Although there is no North Carolina case exactly on point, analogous cases suggest that such a contract would be enforceable if it is knowingly, and voluntarily entered into, and if it does not “undermine the relevant public interest.”  Even though this type of contract would involve a promise to waive a constitutional right, cases involving these types of promises have been upheld. For example, in a case arising out of North Carolina, a federal court upheld an agreement between a county and its volunteer fire department that required the department to refrain from any court challenges to citizen petitions requesting removal from its district. Lake James Community Volunteer Fire Dept., Inc. v. Burke County, N.C., 149 F.3d 277 (4th Cir.1998). The court held that a contract that includes a waiver of a constitutional right (here, the right to pursue claims in court) will be enforced unless the interest promoted by its enforcement is outweighed by public policy harms resulting from enforcement. Cases cited in this opinion and other opinions apply this standard, enforcing voluntary promises that include waivers of constitutional rights, including free speech rights. See, Pierce v. St. Vrain Valley School Dist. RE-1J, 981 P.2d 600 (Colo. 1999) (enforcing school board’s nondisclosure promise in settlement agreement). Even if such a contract is valid, its effect may be more symbolic or moral, than legal, as it’s unclear whether any remedy for breach of the contract would be effective in preventing a disclosure.

Is disclosure of closed session information always a bad thing? Are there circumstances where it would harm the public interest to prevent disclosure?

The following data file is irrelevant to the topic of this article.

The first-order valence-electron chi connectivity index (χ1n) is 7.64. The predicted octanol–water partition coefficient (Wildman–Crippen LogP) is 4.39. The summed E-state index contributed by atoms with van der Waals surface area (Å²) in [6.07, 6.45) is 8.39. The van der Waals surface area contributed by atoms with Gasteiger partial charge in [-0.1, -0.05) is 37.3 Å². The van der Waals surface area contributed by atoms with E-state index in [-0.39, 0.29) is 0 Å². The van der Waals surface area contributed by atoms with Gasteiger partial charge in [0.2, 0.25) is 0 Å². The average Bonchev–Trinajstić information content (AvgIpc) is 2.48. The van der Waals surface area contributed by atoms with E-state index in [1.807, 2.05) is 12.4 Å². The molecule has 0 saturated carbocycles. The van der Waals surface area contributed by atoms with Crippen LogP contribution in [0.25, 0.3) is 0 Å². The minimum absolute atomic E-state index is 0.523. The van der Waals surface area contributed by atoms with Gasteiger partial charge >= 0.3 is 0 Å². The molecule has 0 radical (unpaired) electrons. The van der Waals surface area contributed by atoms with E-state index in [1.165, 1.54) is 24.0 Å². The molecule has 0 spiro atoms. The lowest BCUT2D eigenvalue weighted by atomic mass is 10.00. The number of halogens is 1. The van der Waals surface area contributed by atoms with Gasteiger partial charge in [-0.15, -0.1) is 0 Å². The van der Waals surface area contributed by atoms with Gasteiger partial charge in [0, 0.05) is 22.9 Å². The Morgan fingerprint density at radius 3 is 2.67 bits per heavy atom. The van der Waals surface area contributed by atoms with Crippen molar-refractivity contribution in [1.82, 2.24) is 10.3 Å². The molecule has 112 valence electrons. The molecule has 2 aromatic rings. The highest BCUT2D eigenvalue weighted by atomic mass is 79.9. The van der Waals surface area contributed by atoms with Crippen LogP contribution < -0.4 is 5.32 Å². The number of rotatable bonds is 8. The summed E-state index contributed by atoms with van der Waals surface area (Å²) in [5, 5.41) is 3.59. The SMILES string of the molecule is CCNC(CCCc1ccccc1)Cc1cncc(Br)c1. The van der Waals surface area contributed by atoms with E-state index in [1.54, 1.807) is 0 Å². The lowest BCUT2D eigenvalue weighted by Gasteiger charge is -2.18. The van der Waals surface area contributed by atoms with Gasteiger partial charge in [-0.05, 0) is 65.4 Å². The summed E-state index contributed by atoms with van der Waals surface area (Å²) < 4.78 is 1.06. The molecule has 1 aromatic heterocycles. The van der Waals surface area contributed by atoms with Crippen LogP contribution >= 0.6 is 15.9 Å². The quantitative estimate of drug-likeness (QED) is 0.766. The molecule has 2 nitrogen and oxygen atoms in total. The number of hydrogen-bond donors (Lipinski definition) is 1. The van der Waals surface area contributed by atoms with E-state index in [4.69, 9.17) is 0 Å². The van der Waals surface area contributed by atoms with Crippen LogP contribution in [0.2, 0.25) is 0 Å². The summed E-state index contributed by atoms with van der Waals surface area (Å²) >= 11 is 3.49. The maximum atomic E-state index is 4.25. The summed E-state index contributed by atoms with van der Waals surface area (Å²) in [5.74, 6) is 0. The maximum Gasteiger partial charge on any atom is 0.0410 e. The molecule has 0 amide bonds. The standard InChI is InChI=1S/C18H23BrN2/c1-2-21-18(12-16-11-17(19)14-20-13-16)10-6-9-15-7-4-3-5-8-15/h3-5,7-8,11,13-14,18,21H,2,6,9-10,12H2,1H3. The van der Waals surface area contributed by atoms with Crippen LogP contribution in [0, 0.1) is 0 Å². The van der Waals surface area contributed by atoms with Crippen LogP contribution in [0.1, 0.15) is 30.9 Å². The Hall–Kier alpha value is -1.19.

It’s easy to imagine the types of harm that could come from disclosure of closed session conversations. It’s also possible, however, to imagine the perspective of a person who might feel compelled to take this step. If the motivation is simply disagreement with the actions being taken or proposed in closed session, it’s possible to argue that a limitation on disclosure is reasonable, since the board members have all of the normal avenues for exercising their political power to vote against or otherwise express opposition to the actions. But what if a member’s motivation is based on a good faith belief that the actions of the board in closed session are unlawful? For example, imagine a situation where one or more board members believe that the board has exceeded or abused its authority to meet in closed session. If these were the facts of a case challenging the enforcement of a contract prohibiting disclosure of closed session actions, I can imagine a court refusing to enforce the contract on public policy grounds.

Where does this leave a board that wants to address this issue?

Against the strong constitutional interest in free speech rights, boards are fairly limited in their ability to control what their colleagues say. Fundamentally, this issue is probably better addressed in terms of board relations rather than legal rights or remedies. Boards should consider discussing the legal restrictions on disclosing confidential information, and the fact that individuals who disclose such information may incur personal liability. They may also discuss the potential harms caused by disclosing conversations –  that disclosure may compromise efforts that are designed to benefit the unit and its citizens, or that it may violate the trust that allows  open discussion and free exchange of ideas among board members during closed sessions.  The reality that disclosure of nonconfidential information is legal may create a chilling effect on legitimate uses of closed session authority, but it may also function to limit abuses.

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One Response to What Happens in Closed Session, Stays in Closed Session…Or Does It?

  1. Ethics code provisions concerning confidential information do not usually prohibit the disclosure of such information, but rather prohibit the use of such information to further the interests of the one disclosing the information, or the interests of others. Such ethics code provisions do not run into free speech problems, because it is not the exercise of free speech that is affected, but the use of such speech to give an advantage to certain individuals.